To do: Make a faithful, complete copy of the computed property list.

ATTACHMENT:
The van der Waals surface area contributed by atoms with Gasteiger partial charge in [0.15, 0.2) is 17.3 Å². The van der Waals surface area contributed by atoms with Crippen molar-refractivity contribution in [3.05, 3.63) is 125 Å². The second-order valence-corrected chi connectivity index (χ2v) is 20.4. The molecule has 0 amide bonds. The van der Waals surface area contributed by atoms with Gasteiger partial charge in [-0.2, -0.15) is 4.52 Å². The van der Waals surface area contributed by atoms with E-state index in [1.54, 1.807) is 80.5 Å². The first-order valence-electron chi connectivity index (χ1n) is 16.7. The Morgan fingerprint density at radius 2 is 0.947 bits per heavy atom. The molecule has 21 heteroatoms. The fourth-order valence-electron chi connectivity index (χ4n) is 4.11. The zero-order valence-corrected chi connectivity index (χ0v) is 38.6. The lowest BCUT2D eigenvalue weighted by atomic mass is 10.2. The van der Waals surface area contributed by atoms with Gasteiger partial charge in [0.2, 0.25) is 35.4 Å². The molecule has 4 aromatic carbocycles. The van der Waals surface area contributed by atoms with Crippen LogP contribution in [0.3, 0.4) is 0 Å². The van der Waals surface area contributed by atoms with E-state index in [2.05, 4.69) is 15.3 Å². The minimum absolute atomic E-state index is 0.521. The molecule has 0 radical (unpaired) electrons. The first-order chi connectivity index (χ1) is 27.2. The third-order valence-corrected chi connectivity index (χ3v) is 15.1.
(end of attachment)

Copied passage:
The van der Waals surface area contributed by atoms with Gasteiger partial charge in [0.15, 0.2) is 17.3 Å². The van der Waals surface area contributed by atoms with Crippen molar-refractivity contribution in [3.05, 3.63) is 125 Å². The second-order valence-corrected chi connectivity index (χ2v) is 20.4. The molecule has 0 amide bonds. The van der Waals surface area contributed by atoms with Gasteiger partial charge in [-0.2, -0.15) is 4.52 Å². The van der Waals surface area contributed by atoms with E-state index in [1.54, 1.807) is 80.5 Å². The first-order valence-electron chi connectivity index (χ1n) is 16.7. The Morgan fingerprint density at radius 2 is 0.947 bits per heavy atom. The molecule has 21 heteroatoms. The fourth-order valence-electron chi connectivity index (χ4n) is 4.11. The zero-order valence-corrected chi connectivity index (χ0v) is 38.6. The lowest BCUT2D eigenvalue weighted by atomic mass is 10.2. The van der Waals surface area contributed by atoms with Gasteiger partial charge in [0.2, 0.25) is 35.4 Å². The molecule has 4 aromatic carbocycles. The van der Waals surface area contributed by atoms with Crippen LogP contribution in [0.3, 0.4) is 0 Å². The van der Waals surface area contributed by atoms with E-state index in [2.05, 4.69) is 15.3 Å². The minimum absolute atomic E-state index is 0.521. The molecule has 0 radical (unpaired) electrons. The first-order chi connectivity index (χ1) is 27.2. The third-order valence-corrected chi connectivity index (χ3v) is 15.1.